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View Poll Results: How do you see UI design being affected by the multi-touch technology?

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  • Will be widely used in the near future & most of the existing software will have to be redesigned.

    1 20.00%
  • Will be widely used in the near future & minor changes to existing software will be required.

    0 0%
  • Will be widely used in a far future when most apps will be aware of such technology.

    1 20.00%
  • Will only be used by a short, limited types of apps which have specific needs for such interface.

    3 60.00%
  • I don't know / care & believe will never be affected by such change in UI design.

    0 0%
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Thread: Multi-touch interface design

  1. #1
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    Post Multi-touch interface design

    I've seen a couple of presentations / demos about this technology; here's a link for one of them: http://www.ted.com/index.php/talks/view/id/65.
    I'd like to learn more about what is involved in making applications that support such devices. If anyone has (or can find) any kind of information about how it works and if there's a direct communitation between the applications and its drivers, please share them here, in this thread.
    I wouldn't mind giving your two cents about what do you think about such interfaces being used widely in the near future, and how do you see us (software developers / architects) in this "transition". How easily do you think we can change the UI design / architecture of an application if we're planning to support such kind of user interaction? Do you think the manufacturers will provide these with some software package (like DirectInput) that can be easily integrated into existing applications? Would that sufice for adding the necessary support, or will we have to redesign entirely some of our products since most of the thread balancing will change, as well as any kind of input-process relationship? Unfortunatelly I can't provide a link to the other demo (is ~8.5 Mb in size) but the interesting thing observed in it was that, simultaneously, more than one person can use these multi-touch displays, handling more than one application at the same time. In such environment, I believe that concepts like "foreground window" are utterly removed.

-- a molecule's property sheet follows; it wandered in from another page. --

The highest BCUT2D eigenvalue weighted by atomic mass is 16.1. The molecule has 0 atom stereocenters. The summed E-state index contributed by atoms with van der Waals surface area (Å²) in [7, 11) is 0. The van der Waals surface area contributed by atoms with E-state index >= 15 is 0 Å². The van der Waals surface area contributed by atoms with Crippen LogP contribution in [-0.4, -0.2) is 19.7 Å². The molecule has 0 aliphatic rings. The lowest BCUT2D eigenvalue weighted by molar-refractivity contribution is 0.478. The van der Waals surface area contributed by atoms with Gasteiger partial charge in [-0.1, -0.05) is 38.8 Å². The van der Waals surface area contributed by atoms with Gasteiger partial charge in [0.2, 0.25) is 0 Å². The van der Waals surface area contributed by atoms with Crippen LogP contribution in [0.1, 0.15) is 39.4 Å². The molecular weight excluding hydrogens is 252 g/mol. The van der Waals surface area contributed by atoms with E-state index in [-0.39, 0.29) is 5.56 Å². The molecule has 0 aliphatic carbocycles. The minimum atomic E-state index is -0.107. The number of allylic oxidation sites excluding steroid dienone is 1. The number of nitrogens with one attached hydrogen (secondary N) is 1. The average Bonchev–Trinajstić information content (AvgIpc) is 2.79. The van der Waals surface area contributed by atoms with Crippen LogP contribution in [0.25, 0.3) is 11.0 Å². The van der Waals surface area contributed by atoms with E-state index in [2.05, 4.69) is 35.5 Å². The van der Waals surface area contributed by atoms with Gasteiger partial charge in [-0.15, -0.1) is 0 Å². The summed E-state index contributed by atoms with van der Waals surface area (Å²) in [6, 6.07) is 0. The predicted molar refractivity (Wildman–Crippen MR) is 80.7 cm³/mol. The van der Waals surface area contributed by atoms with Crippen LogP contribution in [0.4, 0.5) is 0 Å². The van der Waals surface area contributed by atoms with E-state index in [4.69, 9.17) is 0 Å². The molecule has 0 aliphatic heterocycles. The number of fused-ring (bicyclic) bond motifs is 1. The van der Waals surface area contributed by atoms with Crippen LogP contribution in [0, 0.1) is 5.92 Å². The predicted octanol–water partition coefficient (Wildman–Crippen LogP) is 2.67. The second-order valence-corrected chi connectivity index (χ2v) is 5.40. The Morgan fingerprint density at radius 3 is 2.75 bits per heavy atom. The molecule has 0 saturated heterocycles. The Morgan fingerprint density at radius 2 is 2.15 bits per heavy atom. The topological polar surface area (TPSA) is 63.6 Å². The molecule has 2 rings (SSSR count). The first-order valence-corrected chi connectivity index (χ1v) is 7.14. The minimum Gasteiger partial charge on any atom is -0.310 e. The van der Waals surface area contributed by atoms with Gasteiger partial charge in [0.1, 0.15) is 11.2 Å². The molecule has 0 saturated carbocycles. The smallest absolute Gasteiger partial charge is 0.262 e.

Any info / opinion on the topic will be greatly appreciated.

    // I had no idea which forum is best for this thread... hope it doesn't hurt being in the Gen Dev Topics

    Thanks,
    Bogdan Apostol
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  2. #2
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    Re: Multi-touch interface design

    Found a link to the other presentation (Perceptive Pixel) on YouTube:
    http://www.youtube.com/watch?v=ysEVY...elated&search=
    ... and another one proving an amazing reaction speed and interactivity: